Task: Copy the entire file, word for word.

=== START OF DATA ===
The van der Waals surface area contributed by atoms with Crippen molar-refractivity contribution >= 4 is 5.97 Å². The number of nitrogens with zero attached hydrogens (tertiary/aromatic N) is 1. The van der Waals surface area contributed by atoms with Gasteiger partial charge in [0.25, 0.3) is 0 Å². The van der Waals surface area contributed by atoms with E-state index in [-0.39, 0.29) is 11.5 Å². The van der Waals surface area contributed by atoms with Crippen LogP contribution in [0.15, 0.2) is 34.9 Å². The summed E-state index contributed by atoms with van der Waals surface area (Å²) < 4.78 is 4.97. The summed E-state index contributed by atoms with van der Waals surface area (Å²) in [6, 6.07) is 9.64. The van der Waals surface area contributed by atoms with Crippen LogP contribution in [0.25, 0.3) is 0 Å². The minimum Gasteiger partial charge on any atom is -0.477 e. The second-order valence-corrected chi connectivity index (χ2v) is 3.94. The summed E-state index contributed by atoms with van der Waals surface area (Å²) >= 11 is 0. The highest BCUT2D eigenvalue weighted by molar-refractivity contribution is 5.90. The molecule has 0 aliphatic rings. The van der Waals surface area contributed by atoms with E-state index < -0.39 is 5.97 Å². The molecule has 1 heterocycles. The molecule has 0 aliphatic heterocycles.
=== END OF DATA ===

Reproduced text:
The van der Waals surface area contributed by atoms with Crippen molar-refractivity contribution >= 4 is 5.97 Å². The number of nitrogens with zero attached hydrogens (tertiary/aromatic N) is 1. The van der Waals surface area contributed by atoms with Gasteiger partial charge in [0.25, 0.3) is 0 Å². The van der Waals surface area contributed by atoms with E-state index in [-0.39, 0.29) is 11.5 Å². The van der Waals surface area contributed by atoms with Crippen LogP contribution in [0.15, 0.2) is 34.9 Å². The summed E-state index contributed by atoms with van der Waals surface area (Å²) < 4.78 is 4.97. The summed E-state index contributed by atoms with van der Waals surface area (Å²) in [6, 6.07) is 9.64. The van der Waals surface area contributed by atoms with Crippen LogP contribution in [0.25, 0.3) is 0 Å². The minimum Gasteiger partial charge on any atom is -0.477 e. The second-order valence-corrected chi connectivity index (χ2v) is 3.94. The summed E-state index contributed by atoms with van der Waals surface area (Å²) >= 11 is 0. The highest BCUT2D eigenvalue weighted by molar-refractivity contribution is 5.90. The molecule has 0 aliphatic rings. The van der Waals surface area contributed by atoms with E-state index < -0.39 is 5.97 Å². The molecule has 1 heterocycles. The molecule has 0 aliphatic heterocycles.